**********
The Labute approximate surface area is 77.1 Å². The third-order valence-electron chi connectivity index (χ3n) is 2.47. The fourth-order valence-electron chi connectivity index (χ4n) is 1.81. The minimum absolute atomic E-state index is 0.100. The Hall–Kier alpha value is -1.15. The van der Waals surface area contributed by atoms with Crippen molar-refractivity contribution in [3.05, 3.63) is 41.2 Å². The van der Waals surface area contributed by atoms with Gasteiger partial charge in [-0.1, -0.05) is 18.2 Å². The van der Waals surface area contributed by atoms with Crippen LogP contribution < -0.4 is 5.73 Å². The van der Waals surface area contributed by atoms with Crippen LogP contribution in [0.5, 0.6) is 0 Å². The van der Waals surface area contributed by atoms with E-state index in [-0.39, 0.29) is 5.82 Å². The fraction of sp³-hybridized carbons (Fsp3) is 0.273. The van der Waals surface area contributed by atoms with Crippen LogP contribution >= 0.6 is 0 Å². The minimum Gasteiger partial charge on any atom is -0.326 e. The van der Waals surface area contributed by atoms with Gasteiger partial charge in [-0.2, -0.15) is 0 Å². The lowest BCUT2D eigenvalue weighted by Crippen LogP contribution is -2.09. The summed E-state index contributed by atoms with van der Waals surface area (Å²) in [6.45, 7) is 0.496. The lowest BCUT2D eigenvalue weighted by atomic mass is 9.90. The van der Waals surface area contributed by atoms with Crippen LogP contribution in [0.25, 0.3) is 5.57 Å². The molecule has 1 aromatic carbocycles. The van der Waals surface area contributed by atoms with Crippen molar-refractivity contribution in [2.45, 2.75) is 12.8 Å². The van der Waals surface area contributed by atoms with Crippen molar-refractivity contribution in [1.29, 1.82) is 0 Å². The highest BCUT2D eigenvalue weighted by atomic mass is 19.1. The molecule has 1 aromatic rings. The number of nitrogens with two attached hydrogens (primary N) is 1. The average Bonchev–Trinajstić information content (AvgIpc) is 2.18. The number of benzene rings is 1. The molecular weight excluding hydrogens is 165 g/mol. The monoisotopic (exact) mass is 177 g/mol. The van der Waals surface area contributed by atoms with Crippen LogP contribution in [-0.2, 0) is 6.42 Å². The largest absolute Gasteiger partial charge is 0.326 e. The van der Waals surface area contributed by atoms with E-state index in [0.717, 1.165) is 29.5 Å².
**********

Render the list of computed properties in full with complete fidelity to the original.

The Labute approximate surface area is 77.1 Å². The third-order valence-electron chi connectivity index (χ3n) is 2.47. The fourth-order valence-electron chi connectivity index (χ4n) is 1.81. The minimum absolute atomic E-state index is 0.100. The Hall–Kier alpha value is -1.15. The van der Waals surface area contributed by atoms with Crippen molar-refractivity contribution in [3.05, 3.63) is 41.2 Å². The van der Waals surface area contributed by atoms with Gasteiger partial charge in [-0.1, -0.05) is 18.2 Å². The van der Waals surface area contributed by atoms with Crippen LogP contribution < -0.4 is 5.73 Å². The van der Waals surface area contributed by atoms with Crippen LogP contribution in [0.5, 0.6) is 0 Å². The van der Waals surface area contributed by atoms with E-state index in [-0.39, 0.29) is 5.82 Å². The fraction of sp³-hybridized carbons (Fsp3) is 0.273. The van der Waals surface area contributed by atoms with Crippen LogP contribution >= 0.6 is 0 Å². The minimum Gasteiger partial charge on any atom is -0.326 e. The van der Waals surface area contributed by atoms with Gasteiger partial charge in [-0.2, -0.15) is 0 Å². The lowest BCUT2D eigenvalue weighted by Crippen LogP contribution is -2.09. The summed E-state index contributed by atoms with van der Waals surface area (Å²) in [6.45, 7) is 0.496. The lowest BCUT2D eigenvalue weighted by atomic mass is 9.90. The van der Waals surface area contributed by atoms with Crippen LogP contribution in [0.25, 0.3) is 5.57 Å². The molecule has 1 aromatic carbocycles. The van der Waals surface area contributed by atoms with Crippen molar-refractivity contribution in [2.45, 2.75) is 12.8 Å². The van der Waals surface area contributed by atoms with Crippen molar-refractivity contribution in [1.29, 1.82) is 0 Å². The highest BCUT2D eigenvalue weighted by atomic mass is 19.1. The molecule has 1 aromatic rings. The number of nitrogens with two attached hydrogens (primary N) is 1. The average Bonchev–Trinajstić information content (AvgIpc) is 2.18. The number of benzene rings is 1. The molecular weight excluding hydrogens is 165 g/mol. The monoisotopic (exact) mass is 177 g/mol. The van der Waals surface area contributed by atoms with Crippen LogP contribution in [-0.2, 0) is 6.42 Å². The largest absolute Gasteiger partial charge is 0.326 e. The van der Waals surface area contributed by atoms with E-state index in [0.717, 1.165) is 29.5 Å².